In-depth reviews

Jaguar I-Pace review

Despite its age, the great-to-drive Jaguar I-Pace remains one of our favourite luxury electric SUVs

Overall Auto Express Rating

4.0 out of 5

£69,995 to £79,995
  • Brilliant performance
  • Surprisingly practical
  • Interior quality
  • Slightly firm ride
  • Range compared to rivals
  • Rapid-charging speeds
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The Jaguar I-Pace may have arrived in 2018 – a lifetime ago in the rapidly evolving world of EVs – but it remains one of the best electric SUVs money can buy. Few EVs feel as sharp from behind the wheel as the I-Pace, yet it manages to remain comfortable and refined, plus there’s plenty of space inside to boot. Unfortunately, despite a recent facelift, the I-Pace doesn't feature JLR’s latest infotainment setup, while the charging speeds and range on offer aren’t on the same level as rivals like the Audi Q8 e-tron and BMW iX. It means the Jag isn’t quite as good for long trips as newer models, but a fantastic car in any other situation.

About the Jaguar I-Pace

At its launch, the Jaguar I-Pace was described by company bosses as the most important car the company has made since the E-Type. The brand invested a lot into the development of its first electric car to make sure it got everything right first time – and we reckon that was a success. The I-Pace not only won our Car of the Year award in 2018, but it continues to be among the best electric cars around, even after more than five years on sale.

Jaguar has yet to launch a second EV to sit alongside the I-Pace, but the British brand is set to launch three new battery electric vehicles in the coming years, the first of which will be a £100,000 four-door GT car. In the meantime however, the I-Pace has been given a relatively subtle facelift for the 2024 model year, with the most obvious change being the new, smoother front grille panel.

When the I-Pace arrived, there weren’t all that many electric cars on the market. Today however, rivals stretch far and wide, from the Tesla Model X and Audi Q8 e-tron, to the Lotus Eletre and Mercedes EQE SUV. There are more on the way too, like the Polestar 3. The BMW iX is perhaps the I-Pace’s closest rival now, as it also combines futuristic looks with a luxurious cabin and surprisingly agile driving experience. Slightly cheaper models such as the Hyundai Ioniq 5, BMW iX3 and Tesla Model Y are actually more of a thorn in the I-Pace’s side than you might think, given that they offer more range and technology for less money.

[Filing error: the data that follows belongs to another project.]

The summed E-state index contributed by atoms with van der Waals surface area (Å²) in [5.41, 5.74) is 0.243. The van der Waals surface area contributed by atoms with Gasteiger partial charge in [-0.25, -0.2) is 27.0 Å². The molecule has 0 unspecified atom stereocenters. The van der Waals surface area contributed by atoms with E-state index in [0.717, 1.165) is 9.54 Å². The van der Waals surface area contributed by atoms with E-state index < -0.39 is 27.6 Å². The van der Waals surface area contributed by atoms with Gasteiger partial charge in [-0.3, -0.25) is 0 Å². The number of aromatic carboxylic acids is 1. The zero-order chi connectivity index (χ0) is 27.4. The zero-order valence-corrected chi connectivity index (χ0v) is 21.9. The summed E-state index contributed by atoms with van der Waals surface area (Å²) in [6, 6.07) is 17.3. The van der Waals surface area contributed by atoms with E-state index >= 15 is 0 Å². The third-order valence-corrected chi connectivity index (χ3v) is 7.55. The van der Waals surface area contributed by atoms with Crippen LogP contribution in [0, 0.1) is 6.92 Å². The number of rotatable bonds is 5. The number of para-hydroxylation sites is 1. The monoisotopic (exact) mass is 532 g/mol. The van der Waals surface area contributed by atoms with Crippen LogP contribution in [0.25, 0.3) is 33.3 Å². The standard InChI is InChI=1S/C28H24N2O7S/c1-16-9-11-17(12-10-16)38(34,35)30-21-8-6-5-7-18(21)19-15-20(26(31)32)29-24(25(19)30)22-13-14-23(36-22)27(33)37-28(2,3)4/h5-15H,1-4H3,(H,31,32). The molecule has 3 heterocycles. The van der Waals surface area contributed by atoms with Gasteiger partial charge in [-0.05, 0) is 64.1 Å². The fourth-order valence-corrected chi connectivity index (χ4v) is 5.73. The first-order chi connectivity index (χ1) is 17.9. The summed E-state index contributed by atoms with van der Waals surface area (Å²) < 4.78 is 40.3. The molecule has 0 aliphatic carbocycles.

Because there’s no engine up front, Jaguar was able to design the I-Pace with a shorter bonnet and much more interior space than its combustion-powered saloon cars and SUVs. The I-Pace is usually referred to as an SUV, but you could even argue that it’s simply a big hatchback because it’s not as upright as many of its rivals, but is just as practical.

Every I-Pace is powered by a 90kWh battery, while two electric motors provide four-wheel drive and together produce 395bhp and 696Nm of torque. Is it faster than some of its closest rivals? No, is the simple answer. But the I-Pace is about so much more than acceleration. It has a feeling of poise, agility and precision that helps it stand out from its rivals. It offers a highly welcome combination of performance, range and luxury, all the while providing the practicality and versatility of a mid-size SUV. 

The I-Pace currently starts from a fiver under £70,000, with prices rising to nearly £80k for a range-topping example – that’s before you add any optional extras though. 

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Buyers are offered a choice of R-Dynamic S, R-Dynamic SE Black, R-Dynamic HSE and 400 Sport specifications. Even the entry-level model is really well equipped, coming with LED lights, 19-inch alloys, 12-way memory seats, wireless Apple CarPlay and Android Auto, a wireless charging pad for your smartphone and a 10-inch central touchscreen running JLR’s latest Pivi Pro infotainment system – the same one found in the Range Rover.

Move up to R-Dynamic SE Black for 20-inch wheels, a panoramic roof, a Meridian stereo upgrade and a reversing camera. R-Dynamic HSE comes with matrix LED lights, Windsor leather upholstery, 16-way adjustable seats and a head-up display. Top-spec 400 Sport versions come with air suspension, 22-inch alloys, sportier looks and a second touchscreen for the climate controls.

Motors, performance and drive

The I-Pace is a 2.2-tonne SUV, but it drives and handles like a sports car

The starter button located to the left of the centre console brings the I-Pace to life – hit D on the drive select and you’re off. Like every electric car, it whirrs off without raising a whisper and is quickly up to 30mph in near silence. There’s an obvious firmness to the ride at low speed but the I-Pace is not uncomfortable.

The I-Pace’s 2.2-tonne weight and 19/20-inch alloys (though 22-inch rims are available) make for a mighty thud if you hit a pothole or particularly rutted stretch of road, however. The ride settles at speed, with the air suspension on top-spec 400 Sport models (regular steel springs are fitted as standard on the rest of the range) doing a reasonable job of smoothing out the jiggles.